AP World History
Credit Hours: 1.0
Course Length: 2 Semesters
This is a college level history course designed to meet the needs of highly motivated students who have a strong interest and ability in history. The program prepares students for intermediate and advanced college courses by making demands upon them equivalent to those made by full-year introductory college courses. The student is expected to read and analyze both primary and secondary source materials and to demonstrate ability to interpret and evaluate these sources in essay form. Students will take the Advanced Placement World History exam in May, as preparation for this exam is a major goal of this course. Therefore, the course is content driven with heavy emphasis on written critical analysis. Extensive reading writing and class discussions are integral components of the program.
The AP® program in World History is designed develop a greater understanding of human societies. The course covers world history from approximately 8,000 B.C.E. to the present.
The following themes will be highlighted throughout the course:
*Patterns and impacts of interaction among major societies: trade, war, diplomacy, and international organizations.
*The relationship of change and continuity across the world history periods covered in this course.
*The impact of technology and demography on people and the environment (population growth and decline, disease, manufacturing, migrations, agriculture, weaponry).
*Systems of social structure and gender structure (comparing major features within and among societies and assessing change).
*Cultural and intellectual developments and interactions among and within societies.
*Changes in functions and structures of states and changes in attitudes toward states and political identities (political culture), including the emergence of the nation-state (types of political organization).
The following habits of mind will be practiced throughout the course:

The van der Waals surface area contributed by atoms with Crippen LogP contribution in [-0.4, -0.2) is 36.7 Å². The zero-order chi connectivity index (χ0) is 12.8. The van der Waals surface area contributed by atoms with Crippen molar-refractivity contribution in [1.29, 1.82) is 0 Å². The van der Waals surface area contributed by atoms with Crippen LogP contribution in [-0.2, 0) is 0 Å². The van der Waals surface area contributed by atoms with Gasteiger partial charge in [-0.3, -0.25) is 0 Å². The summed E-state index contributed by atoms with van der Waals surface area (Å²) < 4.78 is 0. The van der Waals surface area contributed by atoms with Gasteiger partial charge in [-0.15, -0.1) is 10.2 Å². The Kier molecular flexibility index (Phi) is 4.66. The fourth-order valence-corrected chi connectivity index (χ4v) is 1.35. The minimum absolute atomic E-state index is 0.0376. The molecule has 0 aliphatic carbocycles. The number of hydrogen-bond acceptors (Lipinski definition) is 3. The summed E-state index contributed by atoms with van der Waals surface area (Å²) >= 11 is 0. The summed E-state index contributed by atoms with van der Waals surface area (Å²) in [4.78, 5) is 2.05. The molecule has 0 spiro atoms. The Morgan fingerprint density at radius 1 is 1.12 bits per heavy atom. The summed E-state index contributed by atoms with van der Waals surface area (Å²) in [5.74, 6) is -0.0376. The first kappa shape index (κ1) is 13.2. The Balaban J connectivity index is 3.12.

*Constructing and evaluating arguments, using evidence to make plausible arguments.
*Using documents and other primary data: developing the skills necessary to analyze point of view, context and bias, and to understand and interpret information.
*Developing the ability to assess issues of change and continuity over time.
*Enhancing the capacity to handle diversity of interpretations through analysis of context, bias, and frame of reference.
*Seeing global patterns over time and space, while acquiring the ability to connect local developments to global ones and to move through levels of generalizations from the global to the particular.
*Developing the ability to compare within and among societies, including comparing societies’ reactions to global processes.
*Developing the ability to assess claims of universal standards, yet remaining aware of human commonalities and differences;
*Putting culturally diverse ideas and values in historical context, not by suspending judgment, but by developing understanding.
Required Textbook(s) and/or Materials
Technical Requirements: Power Point , the latest version of Adobe Acrobat Reader. To use all of the features of MyHistoryLab and the on-line text, they will need the following plug-ins: Adobe Acrobat Reader and Flash.